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A product liability lawsuit brought by a California woman who suffered chronic diarrhea and other side effects from Benicar HCT is proceeding through the federal court system, after the judge presiding over the case entered a scheduling order and protective order.
Earlier this year, a Benicar HCT lawsuit filed by Susanne Ambler and her husband was removed to the federal court system, raising allegations that Daiichi Sankyo failed to adequately warn consumers and the medical community about the risk of a condition known as sprue-like enteropathy, which has been associated with use of the popular blood pressure drug.
U.S. Magistrate Judge Barbara Major approved a joint motion for a protective order (PDF) in the case on October 2, which allow discovery to proceed between the parties, stipulating how confidential or protected information will be handled.
According to a case management order (PDF) issued in the case on September 10, all fact discovery must be completed by the parties before the end of February 2015, with all export discovery completed by June 26, 2015. Following any dispositive motions, the Court has scheduled a final pretrial conference for December 18, 2015, at which time it is expected that a trial date will be assigned for early 2016.
Benicar Lawsuits Pending Nationwide
Ambler’s complaint is one of a growing number of Benicar injury lawsuits being pursued in courts throughout the United States, involving similar allegations that the drug maker withheld important safety information about the potential link between use of the hypertension drug and the development of chronic diarrhea, weight loss, villous atrophy and other symptoms of sprue-like enteropathy.
At this time, most of the cases filed nationwide are pending at the state-court level, with only a few cases spread throughout U.S. District Courts nationwide. Therefore, no consolidated proceedings have been established in the federal court system, and Daiichi Sankyo may face several different trial schedules in various cases.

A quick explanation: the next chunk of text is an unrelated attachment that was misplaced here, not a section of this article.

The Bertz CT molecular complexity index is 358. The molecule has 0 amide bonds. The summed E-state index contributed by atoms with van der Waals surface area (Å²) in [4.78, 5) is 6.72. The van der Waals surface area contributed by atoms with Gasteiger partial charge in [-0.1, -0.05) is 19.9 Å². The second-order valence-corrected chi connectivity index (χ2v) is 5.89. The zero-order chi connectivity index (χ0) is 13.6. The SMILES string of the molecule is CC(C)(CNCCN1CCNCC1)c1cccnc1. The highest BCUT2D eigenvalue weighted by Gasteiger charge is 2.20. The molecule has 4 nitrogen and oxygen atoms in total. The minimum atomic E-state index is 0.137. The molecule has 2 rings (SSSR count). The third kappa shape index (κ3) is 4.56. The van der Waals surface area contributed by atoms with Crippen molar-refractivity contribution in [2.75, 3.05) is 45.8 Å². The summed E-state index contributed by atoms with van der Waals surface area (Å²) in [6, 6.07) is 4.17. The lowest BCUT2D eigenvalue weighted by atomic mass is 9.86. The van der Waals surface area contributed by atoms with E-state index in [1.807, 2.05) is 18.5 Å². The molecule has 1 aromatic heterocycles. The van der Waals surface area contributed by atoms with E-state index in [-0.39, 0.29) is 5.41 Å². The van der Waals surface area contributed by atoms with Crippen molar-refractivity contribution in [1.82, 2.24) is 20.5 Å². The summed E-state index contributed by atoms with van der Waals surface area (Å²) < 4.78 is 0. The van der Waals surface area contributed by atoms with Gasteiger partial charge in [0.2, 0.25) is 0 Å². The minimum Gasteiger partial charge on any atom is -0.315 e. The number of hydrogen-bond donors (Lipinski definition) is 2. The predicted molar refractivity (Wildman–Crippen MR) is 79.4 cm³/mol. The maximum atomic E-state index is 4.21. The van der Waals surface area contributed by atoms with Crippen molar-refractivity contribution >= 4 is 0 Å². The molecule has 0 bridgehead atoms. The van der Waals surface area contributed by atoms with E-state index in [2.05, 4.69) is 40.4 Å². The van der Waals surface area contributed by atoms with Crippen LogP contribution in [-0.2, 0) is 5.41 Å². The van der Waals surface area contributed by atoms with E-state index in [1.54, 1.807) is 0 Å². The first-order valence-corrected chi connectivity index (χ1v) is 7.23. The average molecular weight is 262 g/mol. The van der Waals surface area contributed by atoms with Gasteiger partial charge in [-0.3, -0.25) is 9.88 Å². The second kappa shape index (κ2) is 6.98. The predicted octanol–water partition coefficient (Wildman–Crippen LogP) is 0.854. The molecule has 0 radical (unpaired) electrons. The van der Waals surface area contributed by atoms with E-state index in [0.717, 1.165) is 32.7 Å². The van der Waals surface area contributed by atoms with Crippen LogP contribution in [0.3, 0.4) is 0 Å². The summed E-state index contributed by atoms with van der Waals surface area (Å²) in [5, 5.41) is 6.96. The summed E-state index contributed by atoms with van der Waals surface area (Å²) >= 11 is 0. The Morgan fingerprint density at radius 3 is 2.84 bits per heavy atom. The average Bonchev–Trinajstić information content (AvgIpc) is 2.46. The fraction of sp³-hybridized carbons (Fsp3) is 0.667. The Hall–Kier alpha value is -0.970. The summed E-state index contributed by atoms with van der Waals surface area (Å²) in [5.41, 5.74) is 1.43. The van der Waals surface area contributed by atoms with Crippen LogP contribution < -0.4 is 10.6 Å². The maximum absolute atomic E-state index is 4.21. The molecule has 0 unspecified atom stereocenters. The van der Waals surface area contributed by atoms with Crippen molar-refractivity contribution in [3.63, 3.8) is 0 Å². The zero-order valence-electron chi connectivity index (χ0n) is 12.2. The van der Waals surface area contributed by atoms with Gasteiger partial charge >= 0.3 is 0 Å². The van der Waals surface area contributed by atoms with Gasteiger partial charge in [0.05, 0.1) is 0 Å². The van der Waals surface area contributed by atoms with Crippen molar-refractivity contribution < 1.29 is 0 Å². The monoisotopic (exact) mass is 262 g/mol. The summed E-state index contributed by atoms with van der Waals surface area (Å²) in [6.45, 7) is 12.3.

According to allegations raised by Ambler, she claims that Benicar side effects caused her to be hospitalized for extended periods of time after she began using the medication, suffering from sprue-like enteropathy, lymphocytic colitis, microscopic colitis, chronic diarrhea, weight loss, nausea, vomiting, malnutrition and dehydration.
As a result of a failure to warn, Ambler indicates that neither she nor her doctors were aware that that there may be a link between Benicar and diarrhea problems, which recent studies have suggested may begin months or even years after first use of the medication.
Benicar HCT Diarrhea Problems
Benicar HCT (olmesartan medoxomil – hydrochlorothiazide) is a blood pressure medication manufactured by Daiichi Sankyo that is part of the Benicar-family medications, which also includes Azor and Tribenzor.
Although the medication has been on the market for more than 10 years, information about the enteropathy risks associated with Benicar were not discovered by most patients and doctors until recently, following FDA warnings issued last year.
In June 2013, the FDA issued a drug safety communication, providing information to the medical community for the first time about the risk that Benicar side effects may cause sprue-like enteropathy, indicating that the agency found clear evidence of a cause and effect relationship between use of the drug and the gastrointestinal problems, which typically stop when the medication is no longer used.
Prior to the warnings, many Benicar users had been suffering from these complications for years without realizing that the problems may be caused by the medication, as symptoms may begin months or even years after the drug is first used.
In many cases, the Benicar problems have been misdiagnosed as Celiac disease or unclassified sprue, resulting in continued use of the medication, which could leave users with long-term intestinal damage.
Although the diarrhea symptoms from Benicar typically resolve when the medication is no longer used, the problems can cause permanent damage to the intestines.
Known as villous atrophy from Benicar, this involves the deterioration or decay of the villa in the intestinal tract, which may prevent the absorption of nutrients and reduce digestive capabilities. Left untreated, villous atrophy may result in dehydration, malnutrition, a weakened ability to fight off other illness and electrolyte problems.
As Benicar injury lawyers continue to review potential claims for individuals who have experienced chronic diarrhea or other complications associated with use of the medication, it is ultimately expected that Daiichi Sankyo may face hundreds of lawsuits nationwide.